What is the effect of time-restricted eating on weight loss and metabolic health in patients with overweight and obesity?
In this prospective randomized clinical trial that included 116 adults with overweight or obesity, time-restricted eating was associated with a modest decrease (1.17%) in weight that was not significantly different from the decrease in the control group (0.75%).
Time-restricted eating did not confer weight loss or cardiometabolic benefits in this study.
The efficacy and safety of time-restricted eating have not been explored in large randomized clinical trials.
To determine the effect of 16:8-hour time-restricted eating on weight loss and metabolic risk markers.
Participants were randomized such that the consistent meal timing (CMT) group was instructed to eat 3 structured meals per day, and the time-restricted eating (TRE) group was instructed to eat ad libitum from 12:00 pm until 8:00 pm and completely abstain from caloric intake from 8:00 pm until 12:00 pm the following day.
Design, Setting, and Participants
This 12-week randomized clinical trial including men and women aged 18 to 64 years with a body mass index (BMI, calculated as weight in kilograms divided by height in meters squared) of 27 to 43 was conducted on a custom mobile study application. Participants received a Bluetooth scale. Participants lived anywhere in the United States, with a subset of 50 participants living near San Francisco, California, who underwent in-person testing.
Main Outcomes and Measures
The primary outcome was weight loss. Secondary outcomes from the in-person cohort included changes in weight, fat mass, lean mass, fasting insulin, fasting glucose, hemoglobin A1c levels, estimated energy intake, total energy expenditure, and resting energy expenditure.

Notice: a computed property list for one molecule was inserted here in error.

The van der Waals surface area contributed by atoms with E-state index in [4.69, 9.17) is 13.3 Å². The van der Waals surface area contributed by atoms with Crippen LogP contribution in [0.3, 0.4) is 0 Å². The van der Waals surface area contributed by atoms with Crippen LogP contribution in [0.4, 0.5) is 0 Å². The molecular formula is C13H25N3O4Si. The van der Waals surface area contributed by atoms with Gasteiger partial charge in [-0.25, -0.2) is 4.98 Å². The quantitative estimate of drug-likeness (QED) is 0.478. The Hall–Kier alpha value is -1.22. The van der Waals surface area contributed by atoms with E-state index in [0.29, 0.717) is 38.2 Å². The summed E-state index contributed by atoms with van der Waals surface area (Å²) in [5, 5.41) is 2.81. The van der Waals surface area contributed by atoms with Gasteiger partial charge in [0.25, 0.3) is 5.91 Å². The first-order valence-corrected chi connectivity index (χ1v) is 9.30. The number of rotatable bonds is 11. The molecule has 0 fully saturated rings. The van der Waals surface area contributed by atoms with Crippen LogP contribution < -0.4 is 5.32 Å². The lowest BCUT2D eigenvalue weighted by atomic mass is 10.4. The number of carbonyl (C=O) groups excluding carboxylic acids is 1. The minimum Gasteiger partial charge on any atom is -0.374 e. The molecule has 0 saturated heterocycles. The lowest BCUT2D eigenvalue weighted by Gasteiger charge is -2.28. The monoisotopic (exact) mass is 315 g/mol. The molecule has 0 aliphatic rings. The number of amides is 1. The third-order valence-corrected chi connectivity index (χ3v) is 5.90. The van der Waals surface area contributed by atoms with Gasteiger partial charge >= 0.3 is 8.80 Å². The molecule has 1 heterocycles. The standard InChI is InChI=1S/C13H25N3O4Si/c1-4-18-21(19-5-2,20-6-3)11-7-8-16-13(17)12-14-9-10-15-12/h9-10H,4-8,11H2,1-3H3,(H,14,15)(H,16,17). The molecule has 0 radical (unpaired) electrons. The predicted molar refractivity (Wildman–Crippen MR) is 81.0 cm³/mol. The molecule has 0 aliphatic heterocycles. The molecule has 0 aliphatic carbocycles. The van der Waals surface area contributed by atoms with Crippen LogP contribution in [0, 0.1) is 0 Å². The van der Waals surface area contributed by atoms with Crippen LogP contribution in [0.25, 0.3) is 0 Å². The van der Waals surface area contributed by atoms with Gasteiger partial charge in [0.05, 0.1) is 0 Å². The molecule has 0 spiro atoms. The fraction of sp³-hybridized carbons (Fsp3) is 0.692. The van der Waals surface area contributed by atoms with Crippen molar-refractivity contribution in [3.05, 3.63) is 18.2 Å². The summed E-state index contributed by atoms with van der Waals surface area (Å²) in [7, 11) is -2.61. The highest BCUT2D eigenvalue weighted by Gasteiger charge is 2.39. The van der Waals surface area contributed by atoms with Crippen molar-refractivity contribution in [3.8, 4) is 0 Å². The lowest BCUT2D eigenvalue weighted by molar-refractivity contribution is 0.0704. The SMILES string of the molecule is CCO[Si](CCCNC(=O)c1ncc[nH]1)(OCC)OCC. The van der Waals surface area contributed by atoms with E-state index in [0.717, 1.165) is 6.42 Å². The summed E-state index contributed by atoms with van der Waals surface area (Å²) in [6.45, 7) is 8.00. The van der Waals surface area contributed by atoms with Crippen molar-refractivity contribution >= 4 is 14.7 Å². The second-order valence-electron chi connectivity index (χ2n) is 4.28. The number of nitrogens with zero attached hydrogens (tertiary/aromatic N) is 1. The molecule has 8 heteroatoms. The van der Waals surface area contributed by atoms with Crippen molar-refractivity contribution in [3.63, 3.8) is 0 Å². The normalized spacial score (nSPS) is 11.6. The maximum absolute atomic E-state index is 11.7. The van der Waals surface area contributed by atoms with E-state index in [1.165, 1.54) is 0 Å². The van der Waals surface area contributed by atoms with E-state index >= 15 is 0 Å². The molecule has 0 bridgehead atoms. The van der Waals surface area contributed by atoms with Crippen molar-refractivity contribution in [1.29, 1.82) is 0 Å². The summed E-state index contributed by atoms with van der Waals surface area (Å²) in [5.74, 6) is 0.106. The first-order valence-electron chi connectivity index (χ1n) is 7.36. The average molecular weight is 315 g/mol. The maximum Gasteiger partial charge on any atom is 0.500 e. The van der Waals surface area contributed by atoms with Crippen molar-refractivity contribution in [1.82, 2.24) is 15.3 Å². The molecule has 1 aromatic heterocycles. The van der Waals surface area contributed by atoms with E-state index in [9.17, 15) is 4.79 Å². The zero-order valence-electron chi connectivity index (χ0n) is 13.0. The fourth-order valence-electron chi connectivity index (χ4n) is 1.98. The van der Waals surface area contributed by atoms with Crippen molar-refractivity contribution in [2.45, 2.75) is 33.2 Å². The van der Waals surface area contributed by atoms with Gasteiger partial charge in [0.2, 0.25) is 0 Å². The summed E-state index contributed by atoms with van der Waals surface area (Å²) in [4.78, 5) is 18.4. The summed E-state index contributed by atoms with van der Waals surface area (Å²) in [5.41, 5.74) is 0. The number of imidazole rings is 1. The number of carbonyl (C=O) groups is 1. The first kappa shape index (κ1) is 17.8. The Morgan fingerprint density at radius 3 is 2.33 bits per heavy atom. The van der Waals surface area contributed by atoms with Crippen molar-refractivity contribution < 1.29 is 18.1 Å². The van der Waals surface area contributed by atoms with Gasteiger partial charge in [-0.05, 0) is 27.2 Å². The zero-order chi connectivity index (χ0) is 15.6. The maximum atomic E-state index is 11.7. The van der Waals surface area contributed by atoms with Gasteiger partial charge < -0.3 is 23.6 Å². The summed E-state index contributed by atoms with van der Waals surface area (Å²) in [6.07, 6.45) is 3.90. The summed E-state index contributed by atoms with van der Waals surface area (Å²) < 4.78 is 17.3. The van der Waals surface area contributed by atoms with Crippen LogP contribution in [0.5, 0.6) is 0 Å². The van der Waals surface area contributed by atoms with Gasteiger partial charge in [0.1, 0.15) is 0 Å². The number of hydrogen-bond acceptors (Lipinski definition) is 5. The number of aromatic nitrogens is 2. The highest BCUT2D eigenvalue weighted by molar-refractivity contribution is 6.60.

Overall, 116 participants (mean [SD] age, 46.5 [10.5] years; 70 [60.3%] men) were included in the study. There was a significant decrease in weight in the TRE (−0.94 kg; 95% CI, −1.68 to −0.20; P = .01), but no significant change in the CMT group (−0.68 kg; 95% CI, -1.41 to 0.05, P = .07) or between groups (−0.26 kg; 95% CI, −1.30 to 0.78; P = .63). In the in-person cohort (n = 25 TRE, n = 25 CMT), there was a significant within-group decrease in weight in the TRE group (−1.70 kg; 95% CI, −2.56 to −0.83; P < .001). There was also a significant difference in appendicular lean mass index between groups (−0.16 kg/m2; 95% CI, −0.27 to −0.05; P = .005). There were no significant changes in any of the other secondary outcomes within or between groups. There were no differences in estimated energy intake between groups.
Conclusions and Relevance
Time-restricted eating, in the absence of other interventions, is not more effective in weight loss than eating throughout the day.
ClinicalTrials.gov Identifiers: NCT03393195 and NCT03637855
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There are several issues with this study:
1. Self-reported "compliance" isn't an objective method to observe compliance.
2. 18/6 diet is barely enough to trigger changes in insulin resistance ( 23/1 diets are the bare minimum to achieve this).
3. Zero-caloric drinks were allowed during the fasting window, although they may trigger an insulin response.
4. The quantity and quality of the food and calories were not controlled as well.
Lowe DA, Wu N, Rohdin-Bibby L, et al. Effects of Time-Restricted Eating on Weight Loss and Other Metabolic Parameters in Women and Men With Overweight and Obesity: The TREAT Randomized Clinical Trial. JAMA Intern Med. 2020;180(11):1491–1499. doi:10.1001/jamainternmed.2020.4153
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